Going a step further, the NS hands with only the reciprocal 18 HCP’s and a 7 card trump fit (weak to boot) then could produce 9 tricks, after a normal, but unfortunate opening lead by West. Of course, the location of the jack of diamonds and the king queen of hearts (smartly guessed) contributed mightily to that success.

Whether theoretical or actual, bridge (and at all levels of expertise) will often, on any one hand, continue to surprise, but when the shouting and the hurrah die, justice will triumph with the best partnerships on top.

Thanks always for your scientific bridge comments. All of us know to whom to turn when wanting to learn more about abstract bridge truths.

bobby wolffDecember 12th, 2014 at 1:25 pm

Hi Iain,

Silly is certainly not the adjective to describe your contributions. Perhaps highly educational and worldly traditional would be much closer.

Try: Good opponents, excellent table presence seem everywhere and how my confidence does wane, poor results and certain losing occur, and nothing more to explain.

With sincere apologies to S. T. Coleridge.

Bill CubleyDecember 12th, 2014 at 2:47 pm

I liked Johnny Carson on “He stoppeth one in three” and the answer was former catcher Bob Uecker.

bobby wolffDecember 12th, 2014 at 3:20 pm

Hi Bill,

Bob Uecker was a great comedian, but also an above average (at least I suspect) major league catcher, but later, was much better known for his comedy, as a baseball announcer.

Most of us remember emotional and prophetic quotes, but not in their entirety. For example, “Water, water, everywhere and all the boards did shrink; water, water everywhere nor any drop to drink”.

And how about, Shakespeare’s “Cowards die many times before their deaths; The valiant never tastes of death but once. Of all the wonders that I have heard, It seems to me most strange that men should fear; Seeing that death, a necessary end, Will come when it will come.”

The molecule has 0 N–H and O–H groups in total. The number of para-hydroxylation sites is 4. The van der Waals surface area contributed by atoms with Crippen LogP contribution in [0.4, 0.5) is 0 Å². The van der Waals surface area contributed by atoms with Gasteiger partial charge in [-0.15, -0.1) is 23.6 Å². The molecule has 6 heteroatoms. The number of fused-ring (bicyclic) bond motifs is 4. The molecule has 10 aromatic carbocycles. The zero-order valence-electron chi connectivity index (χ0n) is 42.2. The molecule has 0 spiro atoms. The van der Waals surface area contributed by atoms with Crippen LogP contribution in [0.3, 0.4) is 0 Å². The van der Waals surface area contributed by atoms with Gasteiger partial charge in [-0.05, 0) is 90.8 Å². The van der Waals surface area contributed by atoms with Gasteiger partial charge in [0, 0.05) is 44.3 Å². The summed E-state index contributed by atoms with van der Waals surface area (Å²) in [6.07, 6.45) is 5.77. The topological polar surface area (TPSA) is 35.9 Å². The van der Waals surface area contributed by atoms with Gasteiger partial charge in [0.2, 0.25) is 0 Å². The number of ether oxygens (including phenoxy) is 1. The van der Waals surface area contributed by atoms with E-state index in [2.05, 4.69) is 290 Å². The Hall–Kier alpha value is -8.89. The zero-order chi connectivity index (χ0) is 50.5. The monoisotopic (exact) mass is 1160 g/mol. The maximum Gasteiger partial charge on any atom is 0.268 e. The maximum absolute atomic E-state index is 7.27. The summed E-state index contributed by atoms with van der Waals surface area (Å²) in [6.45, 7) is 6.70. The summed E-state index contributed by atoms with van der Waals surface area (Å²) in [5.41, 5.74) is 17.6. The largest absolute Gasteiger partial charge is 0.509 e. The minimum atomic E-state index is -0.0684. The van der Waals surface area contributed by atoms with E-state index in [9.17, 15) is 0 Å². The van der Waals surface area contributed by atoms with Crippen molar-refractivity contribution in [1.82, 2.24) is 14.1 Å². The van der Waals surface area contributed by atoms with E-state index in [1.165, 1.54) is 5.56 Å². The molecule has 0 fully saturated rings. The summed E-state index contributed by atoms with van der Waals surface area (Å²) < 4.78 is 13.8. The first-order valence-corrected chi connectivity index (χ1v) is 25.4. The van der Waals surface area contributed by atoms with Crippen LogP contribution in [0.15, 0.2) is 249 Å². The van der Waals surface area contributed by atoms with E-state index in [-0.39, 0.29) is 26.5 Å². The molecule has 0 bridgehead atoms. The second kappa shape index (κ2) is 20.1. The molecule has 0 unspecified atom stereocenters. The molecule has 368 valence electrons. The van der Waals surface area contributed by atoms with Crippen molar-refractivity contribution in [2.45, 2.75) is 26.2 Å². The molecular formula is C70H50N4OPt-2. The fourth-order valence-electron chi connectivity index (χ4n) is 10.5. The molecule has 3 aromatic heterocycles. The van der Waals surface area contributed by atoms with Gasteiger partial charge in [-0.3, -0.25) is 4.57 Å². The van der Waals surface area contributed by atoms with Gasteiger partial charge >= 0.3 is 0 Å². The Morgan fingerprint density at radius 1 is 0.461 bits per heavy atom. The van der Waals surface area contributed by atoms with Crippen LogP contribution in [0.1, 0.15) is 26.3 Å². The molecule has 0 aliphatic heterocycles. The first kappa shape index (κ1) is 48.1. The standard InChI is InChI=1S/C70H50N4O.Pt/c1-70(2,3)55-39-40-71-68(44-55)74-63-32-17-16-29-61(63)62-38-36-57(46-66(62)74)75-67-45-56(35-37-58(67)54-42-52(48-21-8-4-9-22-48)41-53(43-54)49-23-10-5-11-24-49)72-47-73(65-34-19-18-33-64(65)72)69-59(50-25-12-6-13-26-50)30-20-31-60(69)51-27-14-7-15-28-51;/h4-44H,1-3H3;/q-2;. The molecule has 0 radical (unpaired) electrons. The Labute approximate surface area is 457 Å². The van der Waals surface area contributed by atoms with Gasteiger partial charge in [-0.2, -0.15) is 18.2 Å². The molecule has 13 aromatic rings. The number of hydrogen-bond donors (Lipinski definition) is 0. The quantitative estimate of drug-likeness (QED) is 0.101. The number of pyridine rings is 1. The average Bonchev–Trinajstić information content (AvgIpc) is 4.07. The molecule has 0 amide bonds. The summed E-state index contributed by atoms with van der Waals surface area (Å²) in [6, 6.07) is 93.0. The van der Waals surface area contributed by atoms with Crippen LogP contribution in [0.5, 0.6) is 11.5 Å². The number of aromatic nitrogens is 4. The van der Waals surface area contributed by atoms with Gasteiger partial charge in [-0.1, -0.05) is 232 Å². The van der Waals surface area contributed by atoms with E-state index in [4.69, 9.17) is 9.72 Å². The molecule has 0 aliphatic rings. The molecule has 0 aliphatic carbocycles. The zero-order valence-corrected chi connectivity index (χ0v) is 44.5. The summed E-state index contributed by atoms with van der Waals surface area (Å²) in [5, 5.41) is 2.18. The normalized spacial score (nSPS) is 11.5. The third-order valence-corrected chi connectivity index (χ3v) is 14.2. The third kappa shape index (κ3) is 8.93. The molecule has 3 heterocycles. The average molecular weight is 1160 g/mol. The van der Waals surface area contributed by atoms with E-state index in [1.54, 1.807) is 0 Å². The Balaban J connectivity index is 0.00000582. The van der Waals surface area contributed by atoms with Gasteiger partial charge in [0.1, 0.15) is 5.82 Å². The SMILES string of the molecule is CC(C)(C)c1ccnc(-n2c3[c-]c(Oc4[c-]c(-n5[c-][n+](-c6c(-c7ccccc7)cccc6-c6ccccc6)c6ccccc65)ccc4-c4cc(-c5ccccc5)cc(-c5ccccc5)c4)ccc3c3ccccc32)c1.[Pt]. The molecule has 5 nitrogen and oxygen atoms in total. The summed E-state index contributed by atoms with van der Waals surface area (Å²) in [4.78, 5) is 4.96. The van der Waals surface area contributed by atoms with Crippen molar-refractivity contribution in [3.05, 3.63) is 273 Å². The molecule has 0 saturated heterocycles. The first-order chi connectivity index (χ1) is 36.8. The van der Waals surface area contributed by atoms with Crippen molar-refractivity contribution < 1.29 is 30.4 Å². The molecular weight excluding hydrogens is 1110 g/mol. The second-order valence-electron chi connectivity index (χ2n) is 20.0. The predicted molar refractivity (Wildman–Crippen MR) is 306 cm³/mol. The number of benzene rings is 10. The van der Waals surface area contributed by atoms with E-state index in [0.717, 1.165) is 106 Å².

Jane ADecember 12th, 2014 at 6:15 pm

Why did south bid three clubs when his diamond suit is much better? You said north’s two NT bid was to pick a minor, and since west opened a club, that should be a clue that diamonds is a better choice. I realize it does not mean west has good clubs, but since south has good diamonds, why not bid them?

bobby wolffDecember 12th, 2014 at 6:57 pm

Hi Jane,

Many very experienced high level players, use a 2NT response and then a redouble, when doubled, in this sort of balancing as a scramble, which would include the opponents minor suit (which could, of course, be short) as a valid option.

While I agree with you that neither Axx (to invite) not 108xx (to accept) basically fit the bill, some others may disagree with both of us.

In other words, to each his own, but the above may qualify as a minimum holding to some. In any event, it then becomes up to declarer to make butterflies out of caterpillars.

South may have expected to catch 5 of them in dummy.

Good luck!

Iain ClimieDecember 12th, 2014 at 10:19 pm

Hi Folks,

Just out of interest, what happens on a trump lead? I know it is almost impossible for West to find this at trick 1, but I think declarer is now in deep trouble (well -200, anyway). Would anyone ever find it, on the basis that south will need to make lots of ruffs?


bobby wolffDecember 13th, 2014 at 1:05 am

Hi Iain,

Of course, a trump lead is always a likely lead, but when that fickle gal, Dame Fortune deals the opening leader KJx she will have much to do with playing with the opening leader’s mind.

Also, our minds sometimes have illusory memories of all the hands we could have improved, but instead we did what came naturally, the king of spades lead.

At least I think we must learn to accept such results and not look back, otherwise we will never really ever move forward either.